An American Lady (Venessa Virginiensis) was spotted in the aster patch in Catch the Wind yesterday (11/3). In fact, there were several butterfly species and both bumble and honey bees working the tiny asters.
An Eastern Garter Snake (Thamnophis sirtalis) was seen slowly crossing the path in Explore the Wild near the Red Wolf Exhibit. The cool shade of the path made this snake’s movements rather sluggish. It appeared to be heading for its winter quarters and was seen about 30 minutes later in the mulch below the cedars behind the kiosk of that exhibit, a distance of about about 15 feet.
There were numerous school groups in the area yesterday and many kids and chaperons got good looks at the snake.
Another snake seen yesterday near the Dinosaur Trail was most likely a Brown Snake (Storeria dekayi). I didn’t get a look at the snake myself, but from the description given me by a school teacher who happened to see the snake, Brown Snake is a good bet. I often see them at this time of year, as well as in the early spring, as they move to and from their summer and winter quarters.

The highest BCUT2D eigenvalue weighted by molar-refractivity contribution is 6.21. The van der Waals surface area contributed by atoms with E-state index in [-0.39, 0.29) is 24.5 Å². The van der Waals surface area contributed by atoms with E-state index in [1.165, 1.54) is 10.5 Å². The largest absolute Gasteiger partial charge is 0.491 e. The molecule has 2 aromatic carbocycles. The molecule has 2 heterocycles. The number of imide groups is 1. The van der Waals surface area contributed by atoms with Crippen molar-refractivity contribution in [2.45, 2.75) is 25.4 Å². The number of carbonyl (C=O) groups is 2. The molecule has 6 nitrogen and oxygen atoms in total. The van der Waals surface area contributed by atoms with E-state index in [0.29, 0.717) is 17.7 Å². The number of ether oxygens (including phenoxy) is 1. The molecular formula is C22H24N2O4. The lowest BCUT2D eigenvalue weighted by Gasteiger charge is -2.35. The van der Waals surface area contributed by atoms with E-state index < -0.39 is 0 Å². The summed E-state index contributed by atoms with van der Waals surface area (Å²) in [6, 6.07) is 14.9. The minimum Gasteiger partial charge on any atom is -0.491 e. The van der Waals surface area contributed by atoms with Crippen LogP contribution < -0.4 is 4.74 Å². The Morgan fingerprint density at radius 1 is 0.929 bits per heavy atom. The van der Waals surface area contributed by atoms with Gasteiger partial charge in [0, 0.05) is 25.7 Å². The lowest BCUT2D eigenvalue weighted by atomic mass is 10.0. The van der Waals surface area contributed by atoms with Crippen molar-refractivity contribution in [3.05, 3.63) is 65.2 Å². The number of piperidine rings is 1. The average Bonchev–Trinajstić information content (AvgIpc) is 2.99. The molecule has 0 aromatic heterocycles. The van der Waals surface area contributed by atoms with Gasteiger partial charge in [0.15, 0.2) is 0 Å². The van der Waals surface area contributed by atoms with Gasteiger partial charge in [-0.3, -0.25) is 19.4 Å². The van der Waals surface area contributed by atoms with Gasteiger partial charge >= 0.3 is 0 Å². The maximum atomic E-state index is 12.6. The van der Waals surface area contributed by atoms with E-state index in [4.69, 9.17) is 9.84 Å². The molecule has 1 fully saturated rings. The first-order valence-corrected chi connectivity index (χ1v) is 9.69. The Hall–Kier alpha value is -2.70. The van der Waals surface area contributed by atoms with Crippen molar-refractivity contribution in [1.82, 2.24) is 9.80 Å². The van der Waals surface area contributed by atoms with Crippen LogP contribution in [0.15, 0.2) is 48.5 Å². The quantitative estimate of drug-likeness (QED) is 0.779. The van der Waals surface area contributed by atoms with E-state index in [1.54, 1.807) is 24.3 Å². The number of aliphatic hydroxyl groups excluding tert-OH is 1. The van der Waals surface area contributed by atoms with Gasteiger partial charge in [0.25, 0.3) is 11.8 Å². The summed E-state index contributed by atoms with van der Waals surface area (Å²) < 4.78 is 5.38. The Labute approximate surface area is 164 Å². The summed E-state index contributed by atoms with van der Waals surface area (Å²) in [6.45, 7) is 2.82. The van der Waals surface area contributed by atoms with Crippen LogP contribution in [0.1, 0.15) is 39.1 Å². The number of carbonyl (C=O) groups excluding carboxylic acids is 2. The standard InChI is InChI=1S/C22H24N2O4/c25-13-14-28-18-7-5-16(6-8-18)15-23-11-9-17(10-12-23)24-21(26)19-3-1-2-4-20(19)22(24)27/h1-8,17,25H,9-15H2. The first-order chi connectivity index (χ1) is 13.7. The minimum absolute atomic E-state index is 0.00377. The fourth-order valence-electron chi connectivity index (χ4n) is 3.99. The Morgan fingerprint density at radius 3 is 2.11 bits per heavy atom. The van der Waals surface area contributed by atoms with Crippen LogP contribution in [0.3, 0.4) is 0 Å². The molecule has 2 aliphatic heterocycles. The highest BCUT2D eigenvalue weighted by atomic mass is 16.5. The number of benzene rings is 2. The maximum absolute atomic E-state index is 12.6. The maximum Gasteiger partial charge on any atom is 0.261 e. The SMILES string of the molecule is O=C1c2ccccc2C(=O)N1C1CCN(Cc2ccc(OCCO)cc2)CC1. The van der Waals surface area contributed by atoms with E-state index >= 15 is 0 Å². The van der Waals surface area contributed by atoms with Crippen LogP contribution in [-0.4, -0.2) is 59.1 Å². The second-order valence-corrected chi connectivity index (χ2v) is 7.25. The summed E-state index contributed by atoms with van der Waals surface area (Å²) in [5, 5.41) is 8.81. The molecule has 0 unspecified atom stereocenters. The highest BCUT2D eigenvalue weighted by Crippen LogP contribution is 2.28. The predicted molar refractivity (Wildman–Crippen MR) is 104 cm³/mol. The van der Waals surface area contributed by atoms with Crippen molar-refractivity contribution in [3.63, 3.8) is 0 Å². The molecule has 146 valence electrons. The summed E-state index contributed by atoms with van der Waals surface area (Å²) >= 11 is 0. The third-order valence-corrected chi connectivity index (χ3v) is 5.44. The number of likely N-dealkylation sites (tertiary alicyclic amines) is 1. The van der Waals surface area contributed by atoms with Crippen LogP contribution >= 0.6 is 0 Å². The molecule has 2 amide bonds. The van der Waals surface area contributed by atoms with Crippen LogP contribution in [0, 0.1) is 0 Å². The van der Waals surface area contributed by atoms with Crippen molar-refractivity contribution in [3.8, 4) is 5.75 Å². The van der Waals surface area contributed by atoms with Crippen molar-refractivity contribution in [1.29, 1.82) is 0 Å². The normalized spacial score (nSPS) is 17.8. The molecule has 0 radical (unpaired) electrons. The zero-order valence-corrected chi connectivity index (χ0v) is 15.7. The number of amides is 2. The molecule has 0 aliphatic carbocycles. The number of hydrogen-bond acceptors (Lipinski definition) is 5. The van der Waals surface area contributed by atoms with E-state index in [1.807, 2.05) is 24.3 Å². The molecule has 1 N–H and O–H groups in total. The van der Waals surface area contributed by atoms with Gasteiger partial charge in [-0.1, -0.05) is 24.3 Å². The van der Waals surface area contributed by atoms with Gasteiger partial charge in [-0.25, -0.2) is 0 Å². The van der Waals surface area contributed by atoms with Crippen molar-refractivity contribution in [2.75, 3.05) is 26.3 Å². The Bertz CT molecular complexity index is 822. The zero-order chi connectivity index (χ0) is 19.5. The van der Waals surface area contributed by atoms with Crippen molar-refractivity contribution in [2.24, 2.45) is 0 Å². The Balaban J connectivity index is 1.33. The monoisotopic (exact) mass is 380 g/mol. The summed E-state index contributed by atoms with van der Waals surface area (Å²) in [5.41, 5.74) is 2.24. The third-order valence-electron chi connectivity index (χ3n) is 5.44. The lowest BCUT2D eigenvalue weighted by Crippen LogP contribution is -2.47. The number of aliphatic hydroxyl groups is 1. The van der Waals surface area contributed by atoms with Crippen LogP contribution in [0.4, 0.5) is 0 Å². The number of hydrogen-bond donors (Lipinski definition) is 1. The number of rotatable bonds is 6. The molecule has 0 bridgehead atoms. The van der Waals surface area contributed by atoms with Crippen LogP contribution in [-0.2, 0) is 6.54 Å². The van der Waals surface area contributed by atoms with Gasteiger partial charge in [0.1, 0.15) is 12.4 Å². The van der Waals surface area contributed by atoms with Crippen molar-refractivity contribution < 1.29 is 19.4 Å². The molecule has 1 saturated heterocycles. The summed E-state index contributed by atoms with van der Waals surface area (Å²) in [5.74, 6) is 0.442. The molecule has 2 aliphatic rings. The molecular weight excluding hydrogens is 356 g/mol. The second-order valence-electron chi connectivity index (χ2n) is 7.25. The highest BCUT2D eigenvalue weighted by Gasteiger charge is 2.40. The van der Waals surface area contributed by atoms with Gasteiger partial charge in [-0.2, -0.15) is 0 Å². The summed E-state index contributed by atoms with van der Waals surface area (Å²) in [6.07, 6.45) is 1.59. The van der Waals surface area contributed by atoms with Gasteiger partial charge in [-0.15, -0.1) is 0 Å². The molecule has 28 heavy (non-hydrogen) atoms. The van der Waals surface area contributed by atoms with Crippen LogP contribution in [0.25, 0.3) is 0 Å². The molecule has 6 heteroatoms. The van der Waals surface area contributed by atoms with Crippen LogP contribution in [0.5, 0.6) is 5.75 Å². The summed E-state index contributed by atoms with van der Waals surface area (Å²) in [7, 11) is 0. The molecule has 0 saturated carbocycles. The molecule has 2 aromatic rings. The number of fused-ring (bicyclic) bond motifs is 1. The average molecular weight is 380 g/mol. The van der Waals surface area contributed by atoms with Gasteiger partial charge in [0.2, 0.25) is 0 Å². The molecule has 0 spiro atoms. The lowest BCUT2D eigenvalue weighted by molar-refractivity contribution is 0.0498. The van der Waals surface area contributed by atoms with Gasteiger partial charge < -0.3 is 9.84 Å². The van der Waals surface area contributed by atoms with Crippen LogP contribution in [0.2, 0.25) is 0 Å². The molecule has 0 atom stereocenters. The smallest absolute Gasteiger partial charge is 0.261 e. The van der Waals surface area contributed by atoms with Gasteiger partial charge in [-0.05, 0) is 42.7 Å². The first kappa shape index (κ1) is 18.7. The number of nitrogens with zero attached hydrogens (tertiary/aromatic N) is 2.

A late bloomer for sure, Mahonia is starting to take off on the Dinosaur Trail. This plant, along with Fatsia, also on the Dinosaur Trail, blooms in late fall and early winter in our area. If you miss the summer and its numerous insects, if you’re feeling as though you need an insect fix, take a walk up to the Dino Trail in the next few weeks, you’ll probably see bees, flies, and certainly ants crawling and hovering over the flowers of these late bloomers.
And, a parting shot…
Have a good one,
4 responses to A Lady, a Snake, and a Late Bloomer
Last shot is a huge WINNER Greg! Very nice!!
Thank you, Ashlyn.
How close were you to the snake on the head shot Greg?
About 3 feet. I don’t like to get too close for several reasons, the snake would have either struck at the camera or took off in the opposite direction causing me to miss the shot, and there’s no sense in stressing the snake any more than it already is when confronted with a big hairy naturalist. I doubt that the snake would have reacted very quickly though since the temps were fairly cool and the snake rather sluggish.